A split Colorado Supreme Court on Monday affirmed that an insurance company is not entitled to intervene in a case where the insured has entered an agreement to assign its bad-faith claims to a third party. But in a strongly worded dissent, three justices argued the court should not condone the “sham trial” through which the parties entered that agreement.
The dispute began when Bolt Factory Lofts Owners Association sued contractors over construction defects. The contractors in turn filed third-party complaints against subcontractors, including Sierra Glass Company, which was insured by Auto-Owners Insurance Company. The insurance company accepted its obligation to defend Sierra Glass and reserved its right to deny coverage.
Bolt Factory eventually settled with all parties except Sierra Glass. Auto-Owners refused Bolt Factory’s offer to settle for $1.9 million, which was within policy limits. Sierra Glass then hired its own lawyers and entered into a pre-trial agreement with Bolt Factory.
The agreement between Bolt Factory and Sierra Glass, according to the majority, was “functionally equivalent” to a Nunn agreement, which takes its name from the 2010 Colorado Supreme Court case Nunn v. Mid-Century Insurance and permits the insured to stipulate to a damages judgment and assign its bad faith claims to a third party. The third party agrees to pursue the insurer directly for payment of the excess judgment.
According to Levin Sitcoff attorney Nelson Waneka, “the majority of jurisdictions in the United States” allow similar arrangements. Nunn agreements offer critical protections for the insured in Colorado, where liability insurers have control over the insured’s defense, Waneka explained in an amicus brief filed on behalf of the Colorado Trial Lawyers Association. An insurer gets to hire counsel and decide whether to settle or go to trial. And if the trial results in an adverse judgment, the insurer — if it has reserved its right to deny coverage — may refuse the claim, potentially leaving the insured on the hook for millions of dollars.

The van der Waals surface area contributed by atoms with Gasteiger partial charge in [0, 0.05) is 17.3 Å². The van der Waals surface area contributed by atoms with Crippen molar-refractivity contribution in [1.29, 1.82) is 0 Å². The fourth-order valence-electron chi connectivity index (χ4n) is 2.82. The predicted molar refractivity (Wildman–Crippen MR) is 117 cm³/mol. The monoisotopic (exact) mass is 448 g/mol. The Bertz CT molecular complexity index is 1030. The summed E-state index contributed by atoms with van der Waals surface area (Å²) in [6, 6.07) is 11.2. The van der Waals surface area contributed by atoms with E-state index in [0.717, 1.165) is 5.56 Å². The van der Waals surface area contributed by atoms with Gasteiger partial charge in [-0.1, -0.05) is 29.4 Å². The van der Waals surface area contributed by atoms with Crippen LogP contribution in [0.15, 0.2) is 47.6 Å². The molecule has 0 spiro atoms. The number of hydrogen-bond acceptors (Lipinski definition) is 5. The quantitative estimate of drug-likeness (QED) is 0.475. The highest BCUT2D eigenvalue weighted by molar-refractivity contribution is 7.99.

In Nunn agreements, Waneka said, the parties typically either enter into a settlement or agree to arbitrate the amount of the judgment. Occasionally, parties will have a contested damages trial. What made the Bolt Factory case “really interesting” and “completely unique,” Waneka said, was Sierra Glass’ decision to go to trial but not contest Bolt Factory’s claims. During a pretrial conference, Bolt Factory said it planned to call four witnesses to testify about liability and damages during a two-day trial, and Sierra Glass said it “will probably not be posing a defense.”
Upon learning of the plan, Auto-Owners moved to intervene in the trial in order to protect its interests and contest liability and damages. However, the district court denied the motion to intervene under Rule 24 of the Colorado Rules of Civil Procedure, reasoning that Auto-Owners’ claims were contingent on the outcome of the trial and the insurer would have a chance to challenge its liability in subsequent lawsuits. The case proceeded to a bench trial and, true to its word, Sierra Glass didn’t present a defense against Bolt Factory’s claims. The district court entered a judgment of nearly $2.5 million in favor of Bolt Factory.
A division of the Court of Appeals affirmed the lower court’s order denying Auto-Owners’ motion to intervene, finding the insurer lacked sufficient interest in the litigation. The Colorado Supreme Court took the case to consider a “novel question:” May an insurer intervene under Rule 24 to exercise its “absolute right” to control the defense of its insured under a reservation of rights if the insured has entered into a Nunn agreement?
A majority of the Supreme Court agreed that Auto-Owners was not entitled to intervene, though it disagreed with the Court of Appeals’ reliance on a First Circuit Court of Appeals decision to reach its conclusion. The insurer was not entitled to intervene because its interest in the litigation was not impaired by the Nunn agreement, the majority concluded, as it may protect its interests in a subsequent declaratory judgment action regarding coverage or in any bad faith lawsuit brought by Bolt Factory.